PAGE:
Well, empty of people save one—an omnipresent “you,” some balming presence Bieber serenades. That presence might be mistaken for God or a pharmaceutical product if Bieber’s constant sex talk did not out it as Hailey. The droning single “Yummy” came off as the scribblings of a horny teen scrawling on his desk during detention; other songs describe his wife as a stick-shift driver and anatomy teacher. The more arresting image, however, is painted on “ETA,” in which he frantically texts Hailey to find out when she’ll show up to comfort him. In the outro, he learns that she’s only five minutes away, and you can finally sigh in relief. The impression given, as with so much recent music by emotionally ailing young men in pop, is of women not as individuals but as abjectly worshipped nurses.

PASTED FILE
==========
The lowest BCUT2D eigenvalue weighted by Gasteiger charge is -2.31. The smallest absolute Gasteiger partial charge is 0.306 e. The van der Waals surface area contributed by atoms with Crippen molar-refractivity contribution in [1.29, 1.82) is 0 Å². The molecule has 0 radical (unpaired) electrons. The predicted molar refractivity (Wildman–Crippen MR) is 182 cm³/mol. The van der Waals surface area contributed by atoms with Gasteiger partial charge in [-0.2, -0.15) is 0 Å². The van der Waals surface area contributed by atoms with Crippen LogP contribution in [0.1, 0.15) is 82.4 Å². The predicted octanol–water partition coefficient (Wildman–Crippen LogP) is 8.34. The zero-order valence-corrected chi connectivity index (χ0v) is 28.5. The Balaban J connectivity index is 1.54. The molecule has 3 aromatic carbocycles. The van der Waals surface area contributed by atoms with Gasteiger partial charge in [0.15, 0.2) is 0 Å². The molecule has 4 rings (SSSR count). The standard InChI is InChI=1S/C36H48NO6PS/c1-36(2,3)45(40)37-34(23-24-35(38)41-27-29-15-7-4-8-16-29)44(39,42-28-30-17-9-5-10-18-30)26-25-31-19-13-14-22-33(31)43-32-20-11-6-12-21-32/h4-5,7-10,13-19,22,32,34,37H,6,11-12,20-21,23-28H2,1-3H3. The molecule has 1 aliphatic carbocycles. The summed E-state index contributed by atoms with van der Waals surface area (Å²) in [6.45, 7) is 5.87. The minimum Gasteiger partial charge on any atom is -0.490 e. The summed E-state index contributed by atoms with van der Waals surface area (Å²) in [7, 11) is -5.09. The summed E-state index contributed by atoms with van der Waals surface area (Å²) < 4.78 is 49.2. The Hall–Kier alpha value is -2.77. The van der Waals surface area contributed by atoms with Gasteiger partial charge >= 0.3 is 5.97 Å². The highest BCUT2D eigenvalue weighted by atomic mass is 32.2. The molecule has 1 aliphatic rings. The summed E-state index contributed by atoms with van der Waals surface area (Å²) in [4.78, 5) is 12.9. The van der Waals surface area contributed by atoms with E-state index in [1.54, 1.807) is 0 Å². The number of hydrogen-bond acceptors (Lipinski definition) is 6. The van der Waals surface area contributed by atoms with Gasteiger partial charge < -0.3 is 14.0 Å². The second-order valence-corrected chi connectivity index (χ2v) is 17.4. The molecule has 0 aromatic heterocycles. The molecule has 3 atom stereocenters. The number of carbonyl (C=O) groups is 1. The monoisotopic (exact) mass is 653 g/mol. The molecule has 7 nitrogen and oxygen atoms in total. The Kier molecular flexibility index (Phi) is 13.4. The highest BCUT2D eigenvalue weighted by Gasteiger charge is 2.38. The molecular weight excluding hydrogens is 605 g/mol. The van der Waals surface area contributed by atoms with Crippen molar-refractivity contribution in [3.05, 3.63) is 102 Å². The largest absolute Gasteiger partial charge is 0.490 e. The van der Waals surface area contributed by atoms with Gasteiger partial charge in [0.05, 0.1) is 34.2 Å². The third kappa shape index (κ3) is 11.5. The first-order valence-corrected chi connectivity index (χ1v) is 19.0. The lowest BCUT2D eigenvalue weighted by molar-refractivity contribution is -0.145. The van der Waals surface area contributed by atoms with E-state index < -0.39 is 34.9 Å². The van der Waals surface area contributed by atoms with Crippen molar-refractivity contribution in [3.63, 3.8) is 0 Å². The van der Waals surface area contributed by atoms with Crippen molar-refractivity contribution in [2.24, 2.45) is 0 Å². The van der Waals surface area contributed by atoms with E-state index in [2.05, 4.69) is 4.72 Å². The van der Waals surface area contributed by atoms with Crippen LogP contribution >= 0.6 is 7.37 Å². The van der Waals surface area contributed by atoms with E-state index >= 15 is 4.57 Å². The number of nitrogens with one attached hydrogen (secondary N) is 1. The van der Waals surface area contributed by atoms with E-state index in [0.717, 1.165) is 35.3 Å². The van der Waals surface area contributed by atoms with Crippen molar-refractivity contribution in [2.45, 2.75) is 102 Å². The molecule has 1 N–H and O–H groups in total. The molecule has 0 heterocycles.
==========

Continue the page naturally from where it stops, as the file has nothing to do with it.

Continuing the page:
Perhaps the depiction of marriage as medicinal will be inspirational for listeners considering popping the question to their lover. Otherwise, the uplifting content of the album amounts to hip-hop appropriation and goofiness. In place of confession, Bieber substitutes wealth brags (one “Yummy” line mentions a Lamborghini and Bieber’s own fashion line, Drew House) and T.I.-style vocab (“Let’s get it on … expeditiously”). When rappers and R&B singers (Quavo, Post Malone, Lil Dicky, Summer Walker, Kehlani, Clever) show up for features, many of them bring a level of personality and specificity that highlights Bieber’s blankness. That’s not always a good thing; in fact, the guests tend to break the tranquilizing effect of the music itself.